Here is an interesting panel discussion about the Icelandic financial crisis. It is chaired by Martin Wolf (see blogroll), and includes Paul Krugman (see blogroll), Simon Johnson (see blogroll), a deputy director of the IMF, the current head of the Icelandic central bank, and another knowledgeable Icelander.

To recap: Iceland had by some measures the worst financial crisis in the history of the world (Wiki summary here.). However, because there was zero chance the country could bail out its banks — and it is not a Euro area member — they had to go bust, capital controls were introduced, and foreign wholesale funders of the Icelandic banks took the main financial hit. The obvious comparison is with Ireland, which has a similar-size crisis but is in the Euro and partly as a result was forced to go the bank rescue route. So, while Iceland has written off much of its bad debt and is recovering, Ireland is presently set to honour every European cent it owes and faces a decade of painful adjustment.

The event was filmed this week and runs to 1.5 hours. It is just about worth watching the whole thing, but if you don’t have time, scroll through and check these highlights as a taster menu of the way the world has changed — intellectually — as a result of the global financial crisis.

6 mins: Martin Wolf talks about the previously unthinkable phenomenon of the IMF admitting to mistakes.

30 mins: An IMF deputy director actually says: ‘Capital controls were probably the best thing that could be done at the time’. Remember that when the Asian crisis broke in 1997 the IMF was trying to change its articles of association to make a battle against capital controls a centre-piece of its mandate.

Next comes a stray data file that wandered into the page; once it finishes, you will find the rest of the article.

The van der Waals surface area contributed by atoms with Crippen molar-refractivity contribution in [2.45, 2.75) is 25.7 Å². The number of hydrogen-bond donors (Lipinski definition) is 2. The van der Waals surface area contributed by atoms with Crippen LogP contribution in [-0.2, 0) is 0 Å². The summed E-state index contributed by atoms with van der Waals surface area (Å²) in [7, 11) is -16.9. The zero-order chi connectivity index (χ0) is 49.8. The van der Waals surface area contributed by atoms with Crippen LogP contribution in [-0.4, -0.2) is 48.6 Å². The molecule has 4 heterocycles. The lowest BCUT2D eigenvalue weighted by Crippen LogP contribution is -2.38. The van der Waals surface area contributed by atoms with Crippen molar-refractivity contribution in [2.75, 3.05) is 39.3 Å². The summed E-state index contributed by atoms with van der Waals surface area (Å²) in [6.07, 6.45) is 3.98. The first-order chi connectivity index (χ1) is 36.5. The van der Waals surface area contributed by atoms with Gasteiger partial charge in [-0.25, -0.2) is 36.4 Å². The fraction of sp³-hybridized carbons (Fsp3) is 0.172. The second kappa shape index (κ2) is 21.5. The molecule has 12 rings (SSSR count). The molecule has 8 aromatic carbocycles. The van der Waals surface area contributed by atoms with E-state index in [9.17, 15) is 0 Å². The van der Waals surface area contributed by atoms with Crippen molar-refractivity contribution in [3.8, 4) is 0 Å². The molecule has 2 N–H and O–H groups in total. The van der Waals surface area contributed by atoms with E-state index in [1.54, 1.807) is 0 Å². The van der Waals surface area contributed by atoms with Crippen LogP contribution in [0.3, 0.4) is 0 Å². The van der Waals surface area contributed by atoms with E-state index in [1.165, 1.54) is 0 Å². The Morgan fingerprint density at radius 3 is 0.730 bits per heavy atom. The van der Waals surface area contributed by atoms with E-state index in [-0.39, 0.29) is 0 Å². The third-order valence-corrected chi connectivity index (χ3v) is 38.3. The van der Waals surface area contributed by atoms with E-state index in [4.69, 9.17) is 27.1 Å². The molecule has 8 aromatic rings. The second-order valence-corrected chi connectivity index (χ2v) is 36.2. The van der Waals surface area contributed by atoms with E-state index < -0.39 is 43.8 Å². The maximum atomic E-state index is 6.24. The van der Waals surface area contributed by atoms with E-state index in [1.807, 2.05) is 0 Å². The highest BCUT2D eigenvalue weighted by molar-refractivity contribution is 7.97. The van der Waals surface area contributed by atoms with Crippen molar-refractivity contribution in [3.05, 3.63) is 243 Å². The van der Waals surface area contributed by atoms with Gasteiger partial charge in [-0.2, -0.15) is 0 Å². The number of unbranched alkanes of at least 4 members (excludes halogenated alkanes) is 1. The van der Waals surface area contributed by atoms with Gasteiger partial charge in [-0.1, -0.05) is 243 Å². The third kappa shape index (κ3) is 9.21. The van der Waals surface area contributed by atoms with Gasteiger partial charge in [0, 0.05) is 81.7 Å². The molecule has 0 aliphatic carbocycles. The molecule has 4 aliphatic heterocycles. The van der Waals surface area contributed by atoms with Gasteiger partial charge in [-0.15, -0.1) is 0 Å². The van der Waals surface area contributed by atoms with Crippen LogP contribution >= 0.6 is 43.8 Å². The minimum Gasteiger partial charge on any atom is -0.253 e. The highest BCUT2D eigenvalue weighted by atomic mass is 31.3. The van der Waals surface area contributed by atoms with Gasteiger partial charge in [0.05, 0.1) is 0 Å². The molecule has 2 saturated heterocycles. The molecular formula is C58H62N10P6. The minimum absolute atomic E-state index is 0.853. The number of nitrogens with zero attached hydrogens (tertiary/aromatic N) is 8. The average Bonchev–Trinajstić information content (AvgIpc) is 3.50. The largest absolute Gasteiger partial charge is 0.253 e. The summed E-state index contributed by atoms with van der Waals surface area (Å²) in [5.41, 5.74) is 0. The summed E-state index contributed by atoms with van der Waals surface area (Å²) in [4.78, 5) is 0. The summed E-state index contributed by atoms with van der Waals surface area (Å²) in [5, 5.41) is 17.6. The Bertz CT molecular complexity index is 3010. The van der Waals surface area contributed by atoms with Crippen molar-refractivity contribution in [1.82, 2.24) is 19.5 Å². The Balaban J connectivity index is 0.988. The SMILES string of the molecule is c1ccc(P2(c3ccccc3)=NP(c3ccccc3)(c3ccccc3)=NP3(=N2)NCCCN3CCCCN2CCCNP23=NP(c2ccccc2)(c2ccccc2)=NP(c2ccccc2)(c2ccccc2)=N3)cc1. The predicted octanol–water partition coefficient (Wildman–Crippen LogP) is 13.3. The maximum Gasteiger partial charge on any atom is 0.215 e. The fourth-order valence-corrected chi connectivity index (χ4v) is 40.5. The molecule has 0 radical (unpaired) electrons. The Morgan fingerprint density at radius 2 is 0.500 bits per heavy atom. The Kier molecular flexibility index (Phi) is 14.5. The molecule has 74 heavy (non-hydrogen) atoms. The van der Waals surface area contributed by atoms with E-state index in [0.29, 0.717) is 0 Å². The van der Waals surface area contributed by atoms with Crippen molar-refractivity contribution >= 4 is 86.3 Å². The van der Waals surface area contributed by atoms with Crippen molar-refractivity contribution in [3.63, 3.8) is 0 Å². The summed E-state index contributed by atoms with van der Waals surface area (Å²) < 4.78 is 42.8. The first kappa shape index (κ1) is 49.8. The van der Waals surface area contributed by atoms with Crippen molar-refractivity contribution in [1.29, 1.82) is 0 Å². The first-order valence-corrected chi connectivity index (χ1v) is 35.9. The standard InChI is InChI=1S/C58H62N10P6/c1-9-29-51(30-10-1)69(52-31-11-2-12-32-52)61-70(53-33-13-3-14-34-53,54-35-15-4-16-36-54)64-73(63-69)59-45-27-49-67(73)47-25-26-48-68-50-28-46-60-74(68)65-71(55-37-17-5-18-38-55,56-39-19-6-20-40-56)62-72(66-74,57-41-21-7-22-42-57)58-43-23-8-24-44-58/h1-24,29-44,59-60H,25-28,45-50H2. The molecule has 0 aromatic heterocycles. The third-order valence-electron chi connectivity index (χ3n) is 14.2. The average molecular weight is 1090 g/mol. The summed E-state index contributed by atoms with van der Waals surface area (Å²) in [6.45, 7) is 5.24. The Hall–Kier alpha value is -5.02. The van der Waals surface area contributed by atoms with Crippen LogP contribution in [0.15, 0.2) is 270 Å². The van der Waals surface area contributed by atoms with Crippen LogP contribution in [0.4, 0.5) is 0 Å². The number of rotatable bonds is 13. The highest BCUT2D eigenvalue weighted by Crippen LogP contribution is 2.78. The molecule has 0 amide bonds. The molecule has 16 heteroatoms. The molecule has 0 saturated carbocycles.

57 mins: Martin Wolf talks about the ‘new, cuddly IMF’.

62 mins: The point is made that the lessons of Latin America 1982 and south-east Asia 1997 have were finally learnt such that they could benefit a country (Iceland) whose population is the size of a mid-western town in the US. Roughly speaking, bad US, IMF and World Bank policies were used on approximately 1 billion people in order to learn positive lessons that have been applied to 300,000 people.

89 mins: Martin Wolf talks about the Vickers plan for UK financial sector reform, which he refers to as ‘modern Glass Steagall’. I think it would be fair to say he hopes that this is what it will turn out to be, since the ring-fencing strategy put forward by the final Vickers report has not in fact been tried before.


Final thought: the very moment when the IMF is said to have become ‘cuddly’ may be the one when it needs to not be cuddly. Italy, which I continue to believe will require IMF intervention, cries out for the toughest and most invasive kind of IMF action if it is to remain in the Euro area. This includes intervention in institutional areas like legal system reform where the Fund has never previously (to my knowledge) been active. Just when the IMF decided to be nice and listen to Icelandic policy makers, it needs to be Mr. Bad Cop to have any chance with Italian ones. In saying this, I stand by my own preference for Italy to be pushed out of the EU and forced to confront its problems itself — because only that will really force the country to grow up.

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